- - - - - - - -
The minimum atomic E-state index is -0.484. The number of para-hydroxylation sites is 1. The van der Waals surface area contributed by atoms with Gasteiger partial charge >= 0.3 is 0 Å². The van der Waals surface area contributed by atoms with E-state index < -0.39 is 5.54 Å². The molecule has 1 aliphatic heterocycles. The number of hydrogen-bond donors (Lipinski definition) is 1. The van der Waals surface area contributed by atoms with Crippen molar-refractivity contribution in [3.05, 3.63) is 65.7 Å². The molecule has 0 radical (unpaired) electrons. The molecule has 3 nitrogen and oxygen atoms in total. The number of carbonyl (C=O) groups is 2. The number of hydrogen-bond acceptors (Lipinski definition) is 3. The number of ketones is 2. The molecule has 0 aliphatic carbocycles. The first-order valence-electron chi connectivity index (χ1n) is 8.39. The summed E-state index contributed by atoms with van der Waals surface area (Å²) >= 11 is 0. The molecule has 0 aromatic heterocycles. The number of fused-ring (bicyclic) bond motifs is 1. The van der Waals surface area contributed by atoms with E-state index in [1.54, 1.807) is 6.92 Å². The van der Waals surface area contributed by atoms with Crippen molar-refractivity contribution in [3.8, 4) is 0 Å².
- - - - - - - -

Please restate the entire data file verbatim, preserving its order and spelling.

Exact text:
The minimum atomic E-state index is -0.484. The number of para-hydroxylation sites is 1. The van der Waals surface area contributed by atoms with Gasteiger partial charge >= 0.3 is 0 Å². The van der Waals surface area contributed by atoms with E-state index < -0.39 is 5.54 Å². The molecule has 1 aliphatic heterocycles. The number of hydrogen-bond donors (Lipinski definition) is 1. The van der Waals surface area contributed by atoms with Crippen molar-refractivity contribution in [3.05, 3.63) is 65.7 Å². The molecule has 0 radical (unpaired) electrons. The molecule has 3 nitrogen and oxygen atoms in total. The number of carbonyl (C=O) groups is 2. The number of hydrogen-bond acceptors (Lipinski definition) is 3. The number of ketones is 2. The molecule has 0 aliphatic carbocycles. The first-order valence-electron chi connectivity index (χ1n) is 8.39. The summed E-state index contributed by atoms with van der Waals surface area (Å²) >= 11 is 0. The molecule has 0 aromatic heterocycles. The number of fused-ring (bicyclic) bond motifs is 1. The van der Waals surface area contributed by atoms with E-state index in [1.54, 1.807) is 6.92 Å². The van der Waals surface area contributed by atoms with Crippen molar-refractivity contribution in [3.8, 4) is 0 Å².